The photographs show Montana and some of the women at the up-market Wharfside Grill restaurant in Hout Bay. Later that evening, some of the women are pictured taking their seats on an SAA plane.
Madonsela’s report names five of the 10 women. Gwen Thabane from Rustenburg confirmed the train ride, but would not elaborate on Montana’s involvement. Also on board was Nosilela Karabo, also from Rustenburg, who told City Press the outing had been a “girls’ breakaway”. She said they met Montana as they disembarked in Cape Town, but denied spending any more time with him.
“In Cape Town, Lucky greeted one of the men who was helping us with our bags. But if there was anything else, I’m in the dark,” she said.
Also on board was Dorothy Letsoalo, a performance and risk specialist at a top mining firm. She did not respond to an invitation to comment.
Madonsela’s report states: “The evidence reveals that the trip of September 2009 was arranged by the office of the Group CEO using Prasa’s official travel agency.”
“However, the evidence obtained from SAA indicates the travelling costs in respect of the persons referred to by the complainant were paid for in cash.”
Madonsela said: “I have not been provided with convincing evidence to conclude that [the] complainant’s allegation is corroborated and proved.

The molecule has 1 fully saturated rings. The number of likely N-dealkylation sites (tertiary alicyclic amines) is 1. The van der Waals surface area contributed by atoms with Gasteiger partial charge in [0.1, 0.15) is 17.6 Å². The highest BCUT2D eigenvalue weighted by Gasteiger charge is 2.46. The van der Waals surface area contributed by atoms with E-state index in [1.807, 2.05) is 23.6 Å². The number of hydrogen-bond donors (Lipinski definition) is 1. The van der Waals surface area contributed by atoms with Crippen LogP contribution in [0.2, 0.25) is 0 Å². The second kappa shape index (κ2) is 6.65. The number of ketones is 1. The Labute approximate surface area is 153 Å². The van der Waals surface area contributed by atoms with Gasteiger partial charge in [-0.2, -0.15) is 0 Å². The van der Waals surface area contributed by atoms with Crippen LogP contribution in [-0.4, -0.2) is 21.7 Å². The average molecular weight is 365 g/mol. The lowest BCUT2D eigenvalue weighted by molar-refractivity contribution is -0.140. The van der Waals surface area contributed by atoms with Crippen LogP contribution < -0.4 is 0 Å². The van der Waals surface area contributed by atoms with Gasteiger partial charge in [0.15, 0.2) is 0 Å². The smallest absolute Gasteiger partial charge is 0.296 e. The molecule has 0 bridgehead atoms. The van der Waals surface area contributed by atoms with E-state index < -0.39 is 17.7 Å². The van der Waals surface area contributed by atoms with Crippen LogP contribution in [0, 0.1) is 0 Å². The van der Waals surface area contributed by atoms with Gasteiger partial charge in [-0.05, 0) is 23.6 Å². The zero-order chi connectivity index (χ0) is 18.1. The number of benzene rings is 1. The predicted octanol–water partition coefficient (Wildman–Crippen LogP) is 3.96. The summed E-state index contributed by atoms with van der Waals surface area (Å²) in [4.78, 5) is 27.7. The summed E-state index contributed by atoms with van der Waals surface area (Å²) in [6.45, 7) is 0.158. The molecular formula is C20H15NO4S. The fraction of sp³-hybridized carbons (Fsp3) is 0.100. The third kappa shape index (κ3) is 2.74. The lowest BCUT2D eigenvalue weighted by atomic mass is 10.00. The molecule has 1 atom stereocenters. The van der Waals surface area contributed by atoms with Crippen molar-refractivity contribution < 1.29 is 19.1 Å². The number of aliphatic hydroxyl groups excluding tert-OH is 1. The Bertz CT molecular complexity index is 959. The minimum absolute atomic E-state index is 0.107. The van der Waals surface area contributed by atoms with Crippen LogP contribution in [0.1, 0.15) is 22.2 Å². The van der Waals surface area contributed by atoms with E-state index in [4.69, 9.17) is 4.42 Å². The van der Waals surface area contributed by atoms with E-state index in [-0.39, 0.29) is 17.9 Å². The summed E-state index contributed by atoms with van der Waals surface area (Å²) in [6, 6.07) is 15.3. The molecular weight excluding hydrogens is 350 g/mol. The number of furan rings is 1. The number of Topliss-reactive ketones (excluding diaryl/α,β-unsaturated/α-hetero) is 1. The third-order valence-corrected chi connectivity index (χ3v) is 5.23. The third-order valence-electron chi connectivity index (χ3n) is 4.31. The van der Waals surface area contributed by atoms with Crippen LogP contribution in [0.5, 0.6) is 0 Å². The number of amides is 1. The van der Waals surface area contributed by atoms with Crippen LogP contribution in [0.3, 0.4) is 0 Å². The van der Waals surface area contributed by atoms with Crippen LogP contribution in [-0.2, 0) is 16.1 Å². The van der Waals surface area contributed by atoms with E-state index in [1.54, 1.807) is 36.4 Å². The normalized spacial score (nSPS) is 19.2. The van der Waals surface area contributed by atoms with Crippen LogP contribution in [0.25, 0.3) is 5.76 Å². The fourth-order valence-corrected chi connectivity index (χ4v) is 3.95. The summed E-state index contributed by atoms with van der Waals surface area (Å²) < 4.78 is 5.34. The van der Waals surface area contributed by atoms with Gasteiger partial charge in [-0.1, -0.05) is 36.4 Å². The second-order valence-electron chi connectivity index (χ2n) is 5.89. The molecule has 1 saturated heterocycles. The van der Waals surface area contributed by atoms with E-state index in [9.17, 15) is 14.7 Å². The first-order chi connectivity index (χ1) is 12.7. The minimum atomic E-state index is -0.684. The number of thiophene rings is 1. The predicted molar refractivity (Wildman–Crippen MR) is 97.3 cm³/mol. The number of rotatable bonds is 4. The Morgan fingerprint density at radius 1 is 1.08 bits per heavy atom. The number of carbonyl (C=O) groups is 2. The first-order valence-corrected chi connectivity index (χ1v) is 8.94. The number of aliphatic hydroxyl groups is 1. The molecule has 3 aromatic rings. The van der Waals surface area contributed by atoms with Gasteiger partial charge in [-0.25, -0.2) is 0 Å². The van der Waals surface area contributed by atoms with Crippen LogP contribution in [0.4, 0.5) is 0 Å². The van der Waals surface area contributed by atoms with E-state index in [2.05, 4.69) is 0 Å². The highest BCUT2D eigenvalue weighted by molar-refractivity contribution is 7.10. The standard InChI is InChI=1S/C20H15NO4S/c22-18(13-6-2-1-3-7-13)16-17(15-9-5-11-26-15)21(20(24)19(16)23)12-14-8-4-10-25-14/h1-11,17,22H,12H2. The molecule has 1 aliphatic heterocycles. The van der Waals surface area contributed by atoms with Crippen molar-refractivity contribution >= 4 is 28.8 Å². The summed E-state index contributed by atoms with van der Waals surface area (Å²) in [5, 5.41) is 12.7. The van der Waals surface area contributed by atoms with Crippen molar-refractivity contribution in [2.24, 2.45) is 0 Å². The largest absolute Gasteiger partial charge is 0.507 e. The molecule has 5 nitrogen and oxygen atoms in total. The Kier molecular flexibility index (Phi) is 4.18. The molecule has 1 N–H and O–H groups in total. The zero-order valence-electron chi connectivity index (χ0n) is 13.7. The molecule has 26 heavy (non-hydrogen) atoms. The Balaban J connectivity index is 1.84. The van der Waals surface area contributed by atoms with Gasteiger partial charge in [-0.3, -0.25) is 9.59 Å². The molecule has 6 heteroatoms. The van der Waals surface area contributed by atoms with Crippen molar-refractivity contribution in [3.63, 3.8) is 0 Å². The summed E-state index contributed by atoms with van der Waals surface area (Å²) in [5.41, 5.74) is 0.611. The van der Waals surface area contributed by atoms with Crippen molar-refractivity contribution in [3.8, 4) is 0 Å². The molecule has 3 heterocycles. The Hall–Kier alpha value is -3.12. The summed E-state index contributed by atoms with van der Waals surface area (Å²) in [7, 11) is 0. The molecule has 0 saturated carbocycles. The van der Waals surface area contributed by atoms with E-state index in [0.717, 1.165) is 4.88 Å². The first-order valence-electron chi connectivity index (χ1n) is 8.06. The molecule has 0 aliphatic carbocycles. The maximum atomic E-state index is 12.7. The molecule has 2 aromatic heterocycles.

“In the absence of such evidence, I am inclined to afford Mr Montana the benefit of the doubt,” she concluded.
Yesterday, the Public Protector’s spokesperson, Oupa Segalwe, told City Press their report quoted the complainant, who appeared to have made the mistake about the trip being taken on the Blue Train.
Segalwe said they hoped to “clarify this particular issue in our follow-up report, set to appear in six months’ time”.
Mabe in trouble
Meanwhile, Pule Mabe, an ANC MP and ANC Youth League leadership contender, may face more trouble over his business dealings when Parliament’s ethics committee considers his case.
Madonsela found that Mabe’s company, KG Media, was “improperly” appointed to produce Prasa’s in-house Hambanathi Magazine in a six-year deal worth more than R33 million, or R465 669.75 a month.
Mabe’s directorship in the company, whose contracts with Prasa were found to be unlawful and a flagrant contravention of a number of laws, was not declared in the register of members’ interests published by Parliament in September last year. A company search reveals Mabe only resigned his directorship on May 11.
Mabe’s directorship goes against the code of conduct for MPs adopted last year, and bars MPs and their immediate families from doing business with the state.
But Mabe, who became an MP in May last year, only disclosed his shares in the company and not his directorship, as required.
Amos Masondo, co-chairperson of the joint committee on ethics and members’ interests, said the committee would study the Public Protector’s report “quite carefully” before deciding what action to take.
The committee is scheduled to meet before the end of next week, but Masondo could not say whether the Mabe matter would be discussed.